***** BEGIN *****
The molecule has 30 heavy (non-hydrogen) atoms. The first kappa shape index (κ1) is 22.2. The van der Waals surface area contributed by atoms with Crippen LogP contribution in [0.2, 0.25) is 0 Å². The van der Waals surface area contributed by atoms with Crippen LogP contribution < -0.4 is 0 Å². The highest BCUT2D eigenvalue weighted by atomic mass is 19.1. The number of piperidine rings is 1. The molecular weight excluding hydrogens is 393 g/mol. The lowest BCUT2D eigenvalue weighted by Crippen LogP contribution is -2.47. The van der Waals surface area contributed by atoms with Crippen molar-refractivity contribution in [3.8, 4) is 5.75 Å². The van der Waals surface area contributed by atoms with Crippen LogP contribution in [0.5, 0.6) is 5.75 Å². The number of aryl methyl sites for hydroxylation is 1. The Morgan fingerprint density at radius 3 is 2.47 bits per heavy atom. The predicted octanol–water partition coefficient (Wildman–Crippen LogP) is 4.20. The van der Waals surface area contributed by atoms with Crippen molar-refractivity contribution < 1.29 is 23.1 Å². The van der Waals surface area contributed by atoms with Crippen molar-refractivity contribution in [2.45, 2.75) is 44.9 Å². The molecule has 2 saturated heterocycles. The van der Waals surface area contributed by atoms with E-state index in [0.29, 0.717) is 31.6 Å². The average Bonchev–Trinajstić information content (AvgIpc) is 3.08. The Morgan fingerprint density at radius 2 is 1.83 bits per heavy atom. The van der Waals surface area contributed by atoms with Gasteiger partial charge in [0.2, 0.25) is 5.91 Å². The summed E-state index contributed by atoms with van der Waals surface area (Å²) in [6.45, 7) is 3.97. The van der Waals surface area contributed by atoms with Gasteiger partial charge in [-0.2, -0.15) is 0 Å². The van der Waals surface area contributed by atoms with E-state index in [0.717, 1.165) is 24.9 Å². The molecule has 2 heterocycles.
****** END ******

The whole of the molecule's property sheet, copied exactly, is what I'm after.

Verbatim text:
The molecule has 30 heavy (non-hydrogen) atoms. The first kappa shape index (κ1) is 22.2. The van der Waals surface area contributed by atoms with Crippen LogP contribution in [0.2, 0.25) is 0 Å². The van der Waals surface area contributed by atoms with Crippen LogP contribution < -0.4 is 0 Å². The highest BCUT2D eigenvalue weighted by atomic mass is 19.1. The number of piperidine rings is 1. The molecular weight excluding hydrogens is 393 g/mol. The lowest BCUT2D eigenvalue weighted by Crippen LogP contribution is -2.47. The van der Waals surface area contributed by atoms with Crippen molar-refractivity contribution in [3.8, 4) is 5.75 Å². The van der Waals surface area contributed by atoms with Crippen LogP contribution in [0.5, 0.6) is 5.75 Å². The number of aryl methyl sites for hydroxylation is 1. The Morgan fingerprint density at radius 3 is 2.47 bits per heavy atom. The predicted octanol–water partition coefficient (Wildman–Crippen LogP) is 4.20. The van der Waals surface area contributed by atoms with Crippen molar-refractivity contribution < 1.29 is 23.1 Å². The van der Waals surface area contributed by atoms with Crippen molar-refractivity contribution in [2.45, 2.75) is 44.9 Å². The molecule has 2 saturated heterocycles. The van der Waals surface area contributed by atoms with E-state index in [0.29, 0.717) is 31.6 Å². The average Bonchev–Trinajstić information content (AvgIpc) is 3.08. The Morgan fingerprint density at radius 2 is 1.83 bits per heavy atom. The van der Waals surface area contributed by atoms with Gasteiger partial charge in [0.2, 0.25) is 5.91 Å². The summed E-state index contributed by atoms with van der Waals surface area (Å²) in [6.45, 7) is 3.97. The van der Waals surface area contributed by atoms with Gasteiger partial charge in [-0.2, -0.15) is 0 Å². The van der Waals surface area contributed by atoms with E-state index in [0.717, 1.165) is 24.9 Å². The molecule has 2 heterocycles.